Washburn swept up in early stages of high school reform
TANGLETOWN — Carol Markham-Cousins said she grew up in the Field neighborhood, just across Interstate 35W from Washburn High School, where she took over as principal this year.
Today, Markham-Cousins’ challenge, or at least one part of it, is to convince families who live in her old neighborhood to send their kids to Washburn. Overwhelmingly, families in this part of the city choose South or Southwest high schools, or they look outside of the district.
“Right now, the attitude is the school isn’t going to get better until neighborhood kids are going to school [here],” she said.
The challenge Washburn faces to recruit and retain students reflects a larger challenge for Minneapolis Public Schools. The response to that challenge began this past fall, when the district launched an ambitious plan to redesign all seven of the city’s high schools.
The redesign aims to close the achievement gap between white students and students of color, and at the same time better prepare all students for college. Administrators believe better high schools will lead to stronger enrollment, said Associate Supt. Brenda Cassellius, one of the administrators leading the effort.
“As a district in declining enrollment, we want to improve all of our high schools and get our kids back,” Cassellius said.
Redesign began this fall at Edison, North, Roosevelt and Washburn high schools, where the need for change was most acute.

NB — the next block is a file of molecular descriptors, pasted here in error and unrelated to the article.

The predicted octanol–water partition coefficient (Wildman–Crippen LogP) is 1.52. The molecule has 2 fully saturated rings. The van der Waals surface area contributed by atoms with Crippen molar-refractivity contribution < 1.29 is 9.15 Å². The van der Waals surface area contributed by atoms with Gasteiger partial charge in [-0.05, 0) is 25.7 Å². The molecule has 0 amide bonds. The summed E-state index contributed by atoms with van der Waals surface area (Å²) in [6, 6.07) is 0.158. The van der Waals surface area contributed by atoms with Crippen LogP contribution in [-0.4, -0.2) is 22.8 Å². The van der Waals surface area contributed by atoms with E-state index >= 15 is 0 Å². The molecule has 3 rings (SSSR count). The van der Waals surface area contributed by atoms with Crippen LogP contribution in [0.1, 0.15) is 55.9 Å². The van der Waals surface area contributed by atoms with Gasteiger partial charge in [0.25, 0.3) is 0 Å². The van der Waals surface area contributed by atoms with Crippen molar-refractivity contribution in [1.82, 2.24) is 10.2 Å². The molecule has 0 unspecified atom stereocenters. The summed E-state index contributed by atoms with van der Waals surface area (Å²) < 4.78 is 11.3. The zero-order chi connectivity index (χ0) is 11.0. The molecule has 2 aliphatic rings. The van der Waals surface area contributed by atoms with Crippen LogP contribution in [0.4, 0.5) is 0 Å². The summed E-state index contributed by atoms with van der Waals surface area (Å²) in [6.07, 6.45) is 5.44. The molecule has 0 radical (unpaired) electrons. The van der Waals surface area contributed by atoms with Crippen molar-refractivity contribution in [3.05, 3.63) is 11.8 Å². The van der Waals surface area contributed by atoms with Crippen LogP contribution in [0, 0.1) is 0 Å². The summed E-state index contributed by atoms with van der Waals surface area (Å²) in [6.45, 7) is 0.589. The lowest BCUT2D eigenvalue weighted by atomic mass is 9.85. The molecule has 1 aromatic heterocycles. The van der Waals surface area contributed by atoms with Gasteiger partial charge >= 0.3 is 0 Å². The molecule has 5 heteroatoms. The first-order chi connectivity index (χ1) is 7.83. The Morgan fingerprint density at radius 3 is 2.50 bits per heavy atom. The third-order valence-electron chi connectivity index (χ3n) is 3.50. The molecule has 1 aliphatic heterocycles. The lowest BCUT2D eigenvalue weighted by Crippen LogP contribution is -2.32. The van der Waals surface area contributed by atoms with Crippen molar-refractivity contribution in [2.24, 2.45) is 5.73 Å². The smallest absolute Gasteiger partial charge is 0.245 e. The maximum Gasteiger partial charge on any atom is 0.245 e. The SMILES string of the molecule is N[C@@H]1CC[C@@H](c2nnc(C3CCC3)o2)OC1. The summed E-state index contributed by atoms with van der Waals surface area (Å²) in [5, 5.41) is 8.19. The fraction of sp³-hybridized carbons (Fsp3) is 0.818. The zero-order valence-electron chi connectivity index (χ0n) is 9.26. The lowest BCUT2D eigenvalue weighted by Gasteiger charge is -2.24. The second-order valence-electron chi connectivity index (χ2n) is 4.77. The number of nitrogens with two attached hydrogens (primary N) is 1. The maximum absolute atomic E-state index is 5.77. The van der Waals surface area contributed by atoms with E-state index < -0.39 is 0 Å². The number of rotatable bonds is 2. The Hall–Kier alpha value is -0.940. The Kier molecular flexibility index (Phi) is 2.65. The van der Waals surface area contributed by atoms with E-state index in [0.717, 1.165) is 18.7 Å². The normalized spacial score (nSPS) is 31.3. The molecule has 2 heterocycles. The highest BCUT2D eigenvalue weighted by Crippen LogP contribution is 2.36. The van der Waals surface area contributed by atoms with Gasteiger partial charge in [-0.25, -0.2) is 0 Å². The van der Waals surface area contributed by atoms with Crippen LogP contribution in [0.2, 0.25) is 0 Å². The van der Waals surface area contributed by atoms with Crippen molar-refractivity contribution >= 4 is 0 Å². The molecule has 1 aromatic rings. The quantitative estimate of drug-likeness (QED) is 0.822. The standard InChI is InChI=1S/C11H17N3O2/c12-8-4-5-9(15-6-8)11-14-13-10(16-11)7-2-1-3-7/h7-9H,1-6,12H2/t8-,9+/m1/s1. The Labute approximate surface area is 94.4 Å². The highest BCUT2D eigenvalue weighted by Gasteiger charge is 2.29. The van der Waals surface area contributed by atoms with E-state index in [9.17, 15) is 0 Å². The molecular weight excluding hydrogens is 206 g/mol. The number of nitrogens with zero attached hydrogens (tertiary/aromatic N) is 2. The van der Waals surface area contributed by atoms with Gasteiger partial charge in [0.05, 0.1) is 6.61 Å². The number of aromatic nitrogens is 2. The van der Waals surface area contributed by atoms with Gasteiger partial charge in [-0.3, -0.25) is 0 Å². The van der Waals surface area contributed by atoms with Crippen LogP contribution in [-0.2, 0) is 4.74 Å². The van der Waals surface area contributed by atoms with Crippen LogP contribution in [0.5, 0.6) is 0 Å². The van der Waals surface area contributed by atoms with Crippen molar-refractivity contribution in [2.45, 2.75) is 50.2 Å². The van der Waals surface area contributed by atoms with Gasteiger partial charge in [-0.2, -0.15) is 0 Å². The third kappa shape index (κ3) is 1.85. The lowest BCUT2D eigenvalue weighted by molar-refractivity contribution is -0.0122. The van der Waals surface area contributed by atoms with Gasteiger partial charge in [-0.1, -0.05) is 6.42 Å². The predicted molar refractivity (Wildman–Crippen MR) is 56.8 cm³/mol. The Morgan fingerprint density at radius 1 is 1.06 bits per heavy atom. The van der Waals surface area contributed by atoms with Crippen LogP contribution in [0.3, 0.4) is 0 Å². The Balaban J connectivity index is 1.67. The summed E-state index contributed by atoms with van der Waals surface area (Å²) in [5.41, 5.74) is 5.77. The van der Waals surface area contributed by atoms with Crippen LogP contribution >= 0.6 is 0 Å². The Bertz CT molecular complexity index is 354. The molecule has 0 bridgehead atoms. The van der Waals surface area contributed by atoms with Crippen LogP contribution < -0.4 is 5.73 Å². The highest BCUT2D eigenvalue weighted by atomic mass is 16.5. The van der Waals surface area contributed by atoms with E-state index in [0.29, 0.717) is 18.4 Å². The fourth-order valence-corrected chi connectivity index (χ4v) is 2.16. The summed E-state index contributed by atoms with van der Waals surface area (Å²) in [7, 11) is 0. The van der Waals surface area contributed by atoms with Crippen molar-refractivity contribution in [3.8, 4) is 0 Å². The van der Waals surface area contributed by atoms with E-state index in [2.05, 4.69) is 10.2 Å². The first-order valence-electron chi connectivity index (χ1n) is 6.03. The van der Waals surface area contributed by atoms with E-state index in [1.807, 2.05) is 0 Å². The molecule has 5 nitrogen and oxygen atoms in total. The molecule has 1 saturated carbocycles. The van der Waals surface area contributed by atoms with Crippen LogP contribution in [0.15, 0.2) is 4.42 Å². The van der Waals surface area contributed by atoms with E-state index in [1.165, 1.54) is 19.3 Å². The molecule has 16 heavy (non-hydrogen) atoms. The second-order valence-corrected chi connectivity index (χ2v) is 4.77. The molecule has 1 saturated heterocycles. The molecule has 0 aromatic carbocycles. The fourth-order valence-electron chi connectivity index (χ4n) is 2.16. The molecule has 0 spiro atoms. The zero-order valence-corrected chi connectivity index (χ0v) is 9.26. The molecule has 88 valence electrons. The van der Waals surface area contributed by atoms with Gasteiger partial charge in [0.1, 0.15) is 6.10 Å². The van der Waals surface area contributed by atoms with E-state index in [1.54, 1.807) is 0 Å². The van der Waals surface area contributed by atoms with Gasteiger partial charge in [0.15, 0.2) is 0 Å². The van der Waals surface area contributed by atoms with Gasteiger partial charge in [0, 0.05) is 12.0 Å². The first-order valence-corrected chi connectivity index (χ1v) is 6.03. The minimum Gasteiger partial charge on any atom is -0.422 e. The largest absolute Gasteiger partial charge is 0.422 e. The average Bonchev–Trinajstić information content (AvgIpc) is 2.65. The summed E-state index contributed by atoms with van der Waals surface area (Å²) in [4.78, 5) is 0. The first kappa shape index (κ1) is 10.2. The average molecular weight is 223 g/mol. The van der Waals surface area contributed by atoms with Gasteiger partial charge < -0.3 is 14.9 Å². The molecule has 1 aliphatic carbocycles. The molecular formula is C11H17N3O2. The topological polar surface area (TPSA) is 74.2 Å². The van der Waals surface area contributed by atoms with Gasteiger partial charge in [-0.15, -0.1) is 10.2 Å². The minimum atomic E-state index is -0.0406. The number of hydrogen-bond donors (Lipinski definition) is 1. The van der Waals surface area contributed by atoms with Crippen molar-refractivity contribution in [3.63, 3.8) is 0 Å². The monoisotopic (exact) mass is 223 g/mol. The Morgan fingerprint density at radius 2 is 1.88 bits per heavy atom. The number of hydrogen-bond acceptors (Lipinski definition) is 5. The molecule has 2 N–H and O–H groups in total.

“They had declining enrollments, and they also had significant achievement gaps that we wanted to address more aggressively,” Cassellius said.
The plan attempts to build on the success of popular programs, like International Baccalaureate (IB) at Southwest or South’s liberal arts, which encourages students to take Advanced Placement (AP) courses. Within a few years, all high schools will offer four core programs: IB, AP, Career and Technical Education and College in the Schools.
Markham-Cousins spent the fall visiting area elementary and middle schools, spreading the message about the changes happening at Washburn. She shared elements of the redesign, played-up the school’s smaller class sizes and expressed her support to expand the school’s arts programming.
But when the families of 8th-grade students made their requests for fall high school placement in January, the numbers told a familiar story.
Director of Student Recruitment Jackie Turner said 614 students listed South as their first choice for high school, and another 568 students choose Southwest. Washburn, by comparison, was the first choice of only 186 students, Turner said.
Some students, because of the caps placed on program enrollment, won’t get their first choice. The IB program at Southwest, for instance, routinely gets far more requests than it can hold.
For Washburn, that may be an opportunity.
This year, the school began a two-year application process to the international organization that governs IB. If all goes well, next year’s freshman could graduate from the highly regarded IB diploma programme, said Katie Allebach Franz, a 9th-grade teacher leading the application process.